WASHINGTON — House Speaker Nancy Pelosi and Treasury Secretary Steven T. Mnuchin reached a deal Friday on an economic stimulus package to address the coronavirus, providing paid sick leave for workers and pumping billions of dollars to states for food programs and unemployment benefits.
Hours after President Donald Trump trashed the tentative deal at an afternoon news conference, Pelosi announced an agreement.
“We are proud to have reached an agreement with the administration to resolve outstanding challenges, and now will soon pass the Families First Coronavirus Response Act,” she wrote in a letter to colleagues late Friday.
The administration’s support will likely bring with it support from House Republicans and more importantly, the GOP-controlled Senate. Approval by the House is expected later Friday.
Lawmakers hope the package will quell financial markets. But it is also designed to meet the rapidly changing social needs of the country. With schools closed in many states, children who rely on school lunches will need to be fed with funding from the legislation; with sports arenas and other institutions closing, workers may crowd unemployment lines.
It would also dramatically expand access to free coronavirus testing. Insurance companies would be required to cover it without a copay for consumers and a federal national disaster program would reimburse the cost for people without insurance.
“The three most important parts of this bill are testing, testing, testing. This legislation facilitates free coronavirus testing for everyone who needs a test, including the uninsured,” Pelosi said Friday in an address delivered from the Speaker’s Balcony Hallway. It is a location the speaker reserves for the high-profile announcements, complete with hanging American flags, conveying a sense of seriousness.
Pelosi, D-Calif., hammered out the deal with Mnuchin, a member of Trump’s Cabinet, in two dozen phone calls over the last two days, according to a Pelosi spokesman. They spoke twice during Trump’s news conference alone.
Negotiations got tense Friday. Trump’s critical comments at his afternoon news conference nearly scuttled hope for GOP support.
“We just don’t think the Democrats are giving enough,” Trump said in the White House Rose Garden. “We thought we had something, but all the sudden they didn’t agree to certain things they had agreed to.”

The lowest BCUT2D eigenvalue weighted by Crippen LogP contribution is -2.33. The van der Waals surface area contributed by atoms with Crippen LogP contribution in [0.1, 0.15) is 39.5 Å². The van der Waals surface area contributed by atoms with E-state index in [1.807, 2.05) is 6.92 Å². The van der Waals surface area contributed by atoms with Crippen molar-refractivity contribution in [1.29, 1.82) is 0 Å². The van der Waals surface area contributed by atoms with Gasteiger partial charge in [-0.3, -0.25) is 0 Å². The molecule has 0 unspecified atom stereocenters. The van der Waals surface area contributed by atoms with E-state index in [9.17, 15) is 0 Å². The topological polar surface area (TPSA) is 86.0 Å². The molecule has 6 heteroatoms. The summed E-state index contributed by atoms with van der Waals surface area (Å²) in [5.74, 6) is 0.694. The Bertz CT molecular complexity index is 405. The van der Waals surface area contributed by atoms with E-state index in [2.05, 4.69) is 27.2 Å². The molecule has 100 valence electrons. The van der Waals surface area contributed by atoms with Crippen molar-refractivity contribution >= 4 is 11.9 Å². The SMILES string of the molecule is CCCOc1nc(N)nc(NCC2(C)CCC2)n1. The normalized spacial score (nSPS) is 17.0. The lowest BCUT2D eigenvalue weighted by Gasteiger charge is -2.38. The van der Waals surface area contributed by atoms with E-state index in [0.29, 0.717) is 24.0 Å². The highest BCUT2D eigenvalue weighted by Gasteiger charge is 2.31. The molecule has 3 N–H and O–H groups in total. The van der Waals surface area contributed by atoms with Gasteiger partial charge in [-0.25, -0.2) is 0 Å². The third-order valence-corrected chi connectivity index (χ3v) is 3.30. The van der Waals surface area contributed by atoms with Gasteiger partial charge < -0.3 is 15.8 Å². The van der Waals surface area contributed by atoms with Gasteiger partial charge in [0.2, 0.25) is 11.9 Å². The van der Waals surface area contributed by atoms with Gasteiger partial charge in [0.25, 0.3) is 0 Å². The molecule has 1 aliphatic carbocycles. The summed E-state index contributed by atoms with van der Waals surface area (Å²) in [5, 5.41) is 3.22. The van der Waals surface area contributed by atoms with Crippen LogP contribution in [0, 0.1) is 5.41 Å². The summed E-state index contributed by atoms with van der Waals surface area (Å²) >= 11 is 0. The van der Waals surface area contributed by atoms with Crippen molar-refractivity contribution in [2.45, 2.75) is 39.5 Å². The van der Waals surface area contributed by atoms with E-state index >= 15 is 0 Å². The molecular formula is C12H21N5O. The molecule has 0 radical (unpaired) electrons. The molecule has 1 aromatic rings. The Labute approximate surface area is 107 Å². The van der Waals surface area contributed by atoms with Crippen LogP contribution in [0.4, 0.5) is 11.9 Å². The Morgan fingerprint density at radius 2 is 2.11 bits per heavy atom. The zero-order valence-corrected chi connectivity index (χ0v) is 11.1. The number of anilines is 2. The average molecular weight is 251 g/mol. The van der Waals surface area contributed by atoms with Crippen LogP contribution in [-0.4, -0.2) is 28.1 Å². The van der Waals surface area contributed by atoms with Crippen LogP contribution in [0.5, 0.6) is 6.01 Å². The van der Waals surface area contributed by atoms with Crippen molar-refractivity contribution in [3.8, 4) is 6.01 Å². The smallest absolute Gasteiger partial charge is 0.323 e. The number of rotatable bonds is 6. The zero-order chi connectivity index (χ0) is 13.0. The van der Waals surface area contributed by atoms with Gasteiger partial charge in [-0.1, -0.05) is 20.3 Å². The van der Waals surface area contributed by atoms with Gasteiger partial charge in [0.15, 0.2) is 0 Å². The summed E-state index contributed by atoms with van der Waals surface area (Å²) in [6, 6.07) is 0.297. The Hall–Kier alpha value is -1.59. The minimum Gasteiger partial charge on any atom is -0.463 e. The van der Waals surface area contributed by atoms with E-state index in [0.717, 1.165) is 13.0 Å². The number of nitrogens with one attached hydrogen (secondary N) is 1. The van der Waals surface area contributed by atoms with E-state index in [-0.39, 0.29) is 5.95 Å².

But he left the door open slightly, saying “we could have something.” Trump didn’t specify what parts of the bill concerned him.
Democrats had warned they would not wait around much longer for a bipartisan agreement. “If we reach agreement, we’ll vote on it,” House Majority Leader Steny Hoyer, D-Md., told Democrats. “If not, we will vote today on our bill, which incorporates nearly all of what the administration and Republicans have requested.”
Republicans in Congress were looking to the White House before deciding whether to support it. GOP lawmakers have often been skittish about voting on legislation before Trump has publicly weighed in. In 2018, the White House indicated that Trump would support a bill to avert a government shutdown, but Trump reversed his position after the Senate had voted, leading to the longest partial shutdown in American history.
The bill would mark the second coronavirus response package approved by Congress and is unlikely to be the last.
“We’ve resolved most of our differences, and those we haven’t, we’ll continue the conversation because there will obviously be other bills,” Pelosi said late Thursday.
The bill is expected to provide Social Security Administration funding for workers who don’t currently receive sick pay and need to stay home because they have the disease or need to care for someone who does. People would be eligible to receive benefits amounting to two-thirds of their monthly earnings, up to $4,000, for up to three months.
Democrats originally proposed a permanent mandate that employers provide paid leave for all sick workers nationwide, plus the additional temporary measure to address the current need to allow sick workers to stay home. Republicans said the ideas were too broad, long-lasting and would take too long to implement, advocating for a narrower approach. The permanent program does not appear to be in the final agreement.
A proposal from Trump to cut payroll taxes was not included, as both parties in Congress have panned it.
The deal would mark the second time Pelosi and Mnuchin have successfully negotiated a bipartisan agreement.
Pelosi and Mnuchin crafted a budget deal together last year. During the process of crafting that bill — which raised caps on spending and lifted the federal debt ceiling — Pelosi and Mnuchin built a mutual trust and respect. Mnuchin is a relatively apolitical member of Trump’s Cabinet with a laser-like focus on the economy. Pelosi is a longtime legislator well practiced in crafting political deals.